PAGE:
However the position relinquishing the invitation for conversion to Christianity to Jews has come in for strong criticism and arguably there is no other issue that remains a bone of theological contention within the Church in relation the Jewish People as this matter.
This was already evidenced in the treatment of the working document of 1969 prepared by a special committee for the Holy See’s office for Catholic-Jewish relations entitled “Reflections and Suggestions for the Application of the Directives of Nostra Aetate”. This document declared that as far as Christian relations with Jews are concerned, “all intent of proselytizing and conversion is excluded”. Yet the Guidelines that were promulgated in 1975 by the newly established Vatican Commission for Religious Relations with Jewry on the basis of the working document, did not include this explicit directive, though the Commission’s President, Cardinal Willebrands, did echo this view on a number of occasions. Similarly, at the significant Jewish-Catholic International Liaison Committee meeting in Venice in 1978, Professor Tommaso Frederici presented his study outline on The Mission and Witness of the Church in which he called for a formal renunciation of evangelical outreach to Jews. While Jewish organizations translated the text from Italian and published in its original full form, in the Holy See’s official published version of Frederici’s lecture issued a few years later, this call had been substantially qualified. Evidently even though the Church has repudiated proselytizaton and no longer allocates material resources for the conversion of the Jews, the theological position of the Church still awaits full clarification from the Holy See.
Some Catholic scholars have suggested that the very reason that there has not been more theological reflection exploring the meaning and power of Nostra Aetate on the part of the Church, is precisely because the document obliges Christian theologians to rethink their Christology and ecclesiology in keeping with the idea of God’s abiding covenant with the Jews. Indeed there are some recent signs not only of a reluctance to do so, but even of attempts to minimize this very idea and the significance of Nostra Aetate itself. For example in May 2003 an interview with an Italian theologian (Illana Morelli) was published by the Zenit News Service expressing the position that as Nostra Aetate is a pastoral document it has no doctrinal authority and that to attribute such to it would be “greatly ingenuous” and a “historical error”.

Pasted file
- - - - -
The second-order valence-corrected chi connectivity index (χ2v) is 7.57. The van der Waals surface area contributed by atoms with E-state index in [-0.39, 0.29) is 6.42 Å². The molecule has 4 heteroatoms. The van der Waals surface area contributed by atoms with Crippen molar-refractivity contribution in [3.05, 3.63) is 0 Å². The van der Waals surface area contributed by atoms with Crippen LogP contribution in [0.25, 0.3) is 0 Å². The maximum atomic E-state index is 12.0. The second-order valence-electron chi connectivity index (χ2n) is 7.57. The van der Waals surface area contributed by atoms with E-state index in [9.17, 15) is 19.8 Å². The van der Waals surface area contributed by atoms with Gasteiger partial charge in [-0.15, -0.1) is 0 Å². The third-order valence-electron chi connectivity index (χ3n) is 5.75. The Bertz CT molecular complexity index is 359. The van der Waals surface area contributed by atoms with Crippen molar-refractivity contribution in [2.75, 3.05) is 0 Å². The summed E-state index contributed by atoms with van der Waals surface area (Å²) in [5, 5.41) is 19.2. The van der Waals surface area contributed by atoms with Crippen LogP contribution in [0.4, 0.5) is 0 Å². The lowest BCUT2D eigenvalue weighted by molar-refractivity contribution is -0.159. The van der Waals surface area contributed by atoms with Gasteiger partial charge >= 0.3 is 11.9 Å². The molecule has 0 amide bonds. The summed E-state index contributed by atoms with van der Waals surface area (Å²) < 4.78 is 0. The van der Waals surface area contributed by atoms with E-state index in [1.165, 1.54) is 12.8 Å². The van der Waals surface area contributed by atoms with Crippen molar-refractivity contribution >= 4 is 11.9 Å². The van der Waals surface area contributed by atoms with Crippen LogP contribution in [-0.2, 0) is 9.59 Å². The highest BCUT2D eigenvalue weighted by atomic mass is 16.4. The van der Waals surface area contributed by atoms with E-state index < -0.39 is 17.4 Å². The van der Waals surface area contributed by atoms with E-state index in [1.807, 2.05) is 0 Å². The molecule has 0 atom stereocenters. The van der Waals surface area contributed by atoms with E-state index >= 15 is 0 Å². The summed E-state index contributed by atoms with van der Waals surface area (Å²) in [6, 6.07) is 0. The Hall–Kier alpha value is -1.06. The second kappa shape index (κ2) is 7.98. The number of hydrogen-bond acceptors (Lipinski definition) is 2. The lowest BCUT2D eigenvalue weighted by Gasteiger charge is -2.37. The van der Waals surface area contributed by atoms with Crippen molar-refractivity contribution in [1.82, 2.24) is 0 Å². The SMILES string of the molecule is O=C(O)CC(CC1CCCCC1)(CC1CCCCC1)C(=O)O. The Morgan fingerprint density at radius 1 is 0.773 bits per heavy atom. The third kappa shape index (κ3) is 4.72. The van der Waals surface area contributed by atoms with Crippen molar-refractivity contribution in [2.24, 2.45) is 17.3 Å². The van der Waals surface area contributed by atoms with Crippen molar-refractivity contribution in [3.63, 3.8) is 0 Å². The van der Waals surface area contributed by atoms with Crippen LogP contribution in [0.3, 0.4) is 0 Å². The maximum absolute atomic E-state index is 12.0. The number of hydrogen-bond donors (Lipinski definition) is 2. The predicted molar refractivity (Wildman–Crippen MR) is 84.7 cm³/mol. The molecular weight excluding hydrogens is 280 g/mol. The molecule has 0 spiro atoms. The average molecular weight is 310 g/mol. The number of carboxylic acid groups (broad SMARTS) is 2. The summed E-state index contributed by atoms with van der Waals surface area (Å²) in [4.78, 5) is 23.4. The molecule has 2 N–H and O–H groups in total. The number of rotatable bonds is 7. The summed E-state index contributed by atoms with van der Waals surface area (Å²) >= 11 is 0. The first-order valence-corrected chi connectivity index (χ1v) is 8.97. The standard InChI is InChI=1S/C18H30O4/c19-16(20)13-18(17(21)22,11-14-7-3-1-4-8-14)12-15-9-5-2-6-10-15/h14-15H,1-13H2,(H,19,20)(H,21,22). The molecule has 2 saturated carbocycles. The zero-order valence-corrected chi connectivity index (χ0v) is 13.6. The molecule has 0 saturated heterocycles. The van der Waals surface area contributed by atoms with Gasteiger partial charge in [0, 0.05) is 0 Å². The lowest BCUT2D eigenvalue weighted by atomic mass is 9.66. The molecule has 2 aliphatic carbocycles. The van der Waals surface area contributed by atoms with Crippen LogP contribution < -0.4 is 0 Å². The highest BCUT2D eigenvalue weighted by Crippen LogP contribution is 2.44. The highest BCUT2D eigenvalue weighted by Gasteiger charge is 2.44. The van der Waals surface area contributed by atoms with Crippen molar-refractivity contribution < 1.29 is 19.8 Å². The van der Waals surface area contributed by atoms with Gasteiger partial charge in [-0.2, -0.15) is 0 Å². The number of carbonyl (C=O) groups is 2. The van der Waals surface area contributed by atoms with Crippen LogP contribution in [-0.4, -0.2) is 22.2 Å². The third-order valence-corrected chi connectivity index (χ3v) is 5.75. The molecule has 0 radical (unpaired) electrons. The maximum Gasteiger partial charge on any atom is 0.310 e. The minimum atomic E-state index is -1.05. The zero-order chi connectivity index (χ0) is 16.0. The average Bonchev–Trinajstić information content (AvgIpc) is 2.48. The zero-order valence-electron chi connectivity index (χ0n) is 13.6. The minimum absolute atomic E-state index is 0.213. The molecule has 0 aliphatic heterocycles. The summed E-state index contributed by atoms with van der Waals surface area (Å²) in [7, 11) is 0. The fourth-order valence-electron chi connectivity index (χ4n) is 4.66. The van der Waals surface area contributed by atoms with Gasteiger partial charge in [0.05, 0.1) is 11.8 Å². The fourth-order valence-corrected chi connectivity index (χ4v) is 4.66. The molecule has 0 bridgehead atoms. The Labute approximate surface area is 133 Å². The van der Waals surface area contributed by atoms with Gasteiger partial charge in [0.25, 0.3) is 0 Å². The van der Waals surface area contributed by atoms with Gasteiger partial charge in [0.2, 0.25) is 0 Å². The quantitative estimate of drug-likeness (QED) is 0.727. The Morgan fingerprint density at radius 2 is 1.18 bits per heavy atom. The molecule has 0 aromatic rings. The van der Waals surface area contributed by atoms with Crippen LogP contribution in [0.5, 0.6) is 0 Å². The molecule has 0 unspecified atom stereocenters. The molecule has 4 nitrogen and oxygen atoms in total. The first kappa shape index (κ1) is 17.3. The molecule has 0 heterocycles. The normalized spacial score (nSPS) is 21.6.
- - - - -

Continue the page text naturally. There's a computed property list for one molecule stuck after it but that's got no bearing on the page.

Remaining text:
This attitude echoes positions that I hear from some Christian theologians and clergy in the Holy Land and the Arab world, who claim that Nostra Aetate was nothing less than a contextual product of European Christian guilt over the Shoah and thus its reappraisal of Jews and Judaism are not really relevant for them.
Moreover Cardinal Avery Dulles, who criticized the aforementioned USCCB Reflections on Covenant and Mission, stated at the Nostra Aetate 40th anniversary conference in Washington last March that it is “an open question whether the Old Covenant remains in force today” and has opined that it is still a Catholic duty to invite Jews to receive the Christian faith (his text has recently been printed in the publication “First Things”)